End-of-life decision-making is difficult (problems with the Consent and Capacity Board)
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To the Editor,
Family members face difficult decisions when an incapable loved one is nearing death or in a state of permanent incapacity being supported by technology. It is a tragic consequence of modern medicine and current consent legislation that family members are often put in the position of weighing conflicting plans for death—one characterized by minimizing potential harms or indignities and one characterized by chronic life support and ongoing resuscitation.
Physicians can face difficult decisions when families in such circumstance do not recognize that death is at the end of either choice. These families often opt for a “fight”—against evidence, odds, and the advice of experienced clinicians—seemingly against death itself. While statements and position papers offer nuanced advice for clinicians,1,2there are limited realistic strategies in the face of intractable conflict (i.e., conflict that endures beyond mediation, compromise, ethics consults, etc.). Physicians can make...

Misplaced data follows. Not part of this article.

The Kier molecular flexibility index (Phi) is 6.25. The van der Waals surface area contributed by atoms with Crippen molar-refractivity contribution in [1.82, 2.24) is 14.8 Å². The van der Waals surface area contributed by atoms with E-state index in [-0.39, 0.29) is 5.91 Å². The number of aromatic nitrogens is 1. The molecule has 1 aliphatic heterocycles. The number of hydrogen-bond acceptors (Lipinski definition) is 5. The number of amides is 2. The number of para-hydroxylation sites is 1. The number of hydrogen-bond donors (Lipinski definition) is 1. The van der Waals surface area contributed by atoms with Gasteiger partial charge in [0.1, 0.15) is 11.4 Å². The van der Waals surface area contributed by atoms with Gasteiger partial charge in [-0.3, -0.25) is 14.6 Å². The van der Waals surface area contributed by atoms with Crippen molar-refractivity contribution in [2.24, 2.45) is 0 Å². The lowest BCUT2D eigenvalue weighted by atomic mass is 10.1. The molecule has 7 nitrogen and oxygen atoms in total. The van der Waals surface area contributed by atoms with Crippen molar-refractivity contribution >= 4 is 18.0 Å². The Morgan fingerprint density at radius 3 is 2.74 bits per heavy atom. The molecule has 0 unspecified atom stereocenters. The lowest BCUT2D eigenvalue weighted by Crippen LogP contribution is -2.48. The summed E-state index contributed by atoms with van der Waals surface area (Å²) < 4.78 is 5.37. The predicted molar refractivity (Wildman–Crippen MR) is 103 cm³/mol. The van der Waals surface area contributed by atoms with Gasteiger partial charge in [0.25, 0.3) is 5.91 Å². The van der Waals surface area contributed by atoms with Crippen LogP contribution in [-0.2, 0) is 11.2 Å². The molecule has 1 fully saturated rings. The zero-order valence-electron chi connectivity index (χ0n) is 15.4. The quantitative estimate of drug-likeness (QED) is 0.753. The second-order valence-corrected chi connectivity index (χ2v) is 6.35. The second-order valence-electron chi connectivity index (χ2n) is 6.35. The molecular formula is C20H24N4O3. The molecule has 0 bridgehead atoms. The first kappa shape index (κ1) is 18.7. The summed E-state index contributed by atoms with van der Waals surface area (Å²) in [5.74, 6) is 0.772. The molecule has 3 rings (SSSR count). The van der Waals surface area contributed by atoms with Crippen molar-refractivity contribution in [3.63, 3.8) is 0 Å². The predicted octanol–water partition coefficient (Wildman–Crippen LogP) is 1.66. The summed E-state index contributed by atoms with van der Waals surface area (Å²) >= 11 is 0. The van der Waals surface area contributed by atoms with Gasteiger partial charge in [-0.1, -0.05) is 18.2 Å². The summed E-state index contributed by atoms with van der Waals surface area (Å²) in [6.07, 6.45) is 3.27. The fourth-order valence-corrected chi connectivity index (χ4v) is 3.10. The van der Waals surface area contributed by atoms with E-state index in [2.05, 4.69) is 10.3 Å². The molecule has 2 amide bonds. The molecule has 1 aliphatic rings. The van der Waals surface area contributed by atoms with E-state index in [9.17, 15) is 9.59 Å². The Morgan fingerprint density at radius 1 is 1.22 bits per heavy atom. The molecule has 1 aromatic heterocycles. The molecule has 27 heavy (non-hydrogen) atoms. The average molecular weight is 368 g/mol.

Conflict of interest
The author has no competing interests to declare.
This submission was handled by Dr. Hilary P. Grocott, Editor-in-Chief, Canadian Journal of Anesthesia.
- 1.Canadian Critical Care Society Ethics Committee; Bandrauk N, Downar J, Paunovic B.. Withholding and withdrawing life-sustaining treatment: The Canadian Critical Care Society Position Paper. Can J Anesth 2018; 65: 105-22.Google Scholar
- 3.Health Care Consent Act, 1996, S.O. 1996, c. 2, s. 21. Sched. A. Available from URL: https://www.ontario.ca/laws/statute/96h02 (accessed June 2018).